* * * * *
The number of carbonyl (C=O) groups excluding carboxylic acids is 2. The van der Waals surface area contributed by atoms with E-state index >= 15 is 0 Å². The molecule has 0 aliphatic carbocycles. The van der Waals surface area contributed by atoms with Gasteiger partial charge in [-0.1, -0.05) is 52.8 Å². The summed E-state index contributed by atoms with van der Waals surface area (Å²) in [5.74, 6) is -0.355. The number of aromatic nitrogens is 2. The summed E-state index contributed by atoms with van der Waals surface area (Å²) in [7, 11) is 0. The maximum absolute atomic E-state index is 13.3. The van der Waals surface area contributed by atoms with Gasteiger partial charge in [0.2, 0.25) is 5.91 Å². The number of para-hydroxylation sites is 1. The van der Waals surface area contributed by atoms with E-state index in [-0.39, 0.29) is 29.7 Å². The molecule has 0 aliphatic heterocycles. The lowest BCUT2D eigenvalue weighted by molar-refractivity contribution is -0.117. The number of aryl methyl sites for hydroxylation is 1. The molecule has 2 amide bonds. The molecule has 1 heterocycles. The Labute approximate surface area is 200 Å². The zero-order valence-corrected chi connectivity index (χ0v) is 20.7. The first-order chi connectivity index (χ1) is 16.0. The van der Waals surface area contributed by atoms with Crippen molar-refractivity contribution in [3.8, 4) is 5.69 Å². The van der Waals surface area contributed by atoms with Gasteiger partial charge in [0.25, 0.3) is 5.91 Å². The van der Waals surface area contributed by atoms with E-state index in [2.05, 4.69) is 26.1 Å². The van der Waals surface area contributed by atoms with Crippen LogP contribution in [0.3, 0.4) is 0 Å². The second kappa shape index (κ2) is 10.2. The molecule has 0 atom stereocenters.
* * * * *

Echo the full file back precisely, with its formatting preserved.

The number of carbonyl (C=O) groups excluding carboxylic acids is 2. The van der Waals surface area contributed by atoms with E-state index >= 15 is 0 Å². The molecule has 0 aliphatic carbocycles. The van der Waals surface area contributed by atoms with Gasteiger partial charge in [-0.1, -0.05) is 52.8 Å². The summed E-state index contributed by atoms with van der Waals surface area (Å²) in [5.74, 6) is -0.355. The number of aromatic nitrogens is 2. The summed E-state index contributed by atoms with van der Waals surface area (Å²) in [7, 11) is 0. The maximum absolute atomic E-state index is 13.3. The van der Waals surface area contributed by atoms with Gasteiger partial charge in [0.2, 0.25) is 5.91 Å². The number of para-hydroxylation sites is 1. The van der Waals surface area contributed by atoms with E-state index in [-0.39, 0.29) is 29.7 Å². The molecule has 0 aliphatic heterocycles. The lowest BCUT2D eigenvalue weighted by molar-refractivity contribution is -0.117. The number of aryl methyl sites for hydroxylation is 1. The molecule has 2 amide bonds. The molecule has 1 heterocycles. The Labute approximate surface area is 200 Å². The zero-order valence-corrected chi connectivity index (χ0v) is 20.7. The first-order chi connectivity index (χ1) is 16.0. The van der Waals surface area contributed by atoms with Crippen molar-refractivity contribution in [3.8, 4) is 5.69 Å². The van der Waals surface area contributed by atoms with Gasteiger partial charge in [0.25, 0.3) is 5.91 Å². The van der Waals surface area contributed by atoms with E-state index in [2.05, 4.69) is 26.1 Å². The van der Waals surface area contributed by atoms with Crippen LogP contribution in [0.3, 0.4) is 0 Å². The second kappa shape index (κ2) is 10.2. The molecule has 0 atom stereocenters.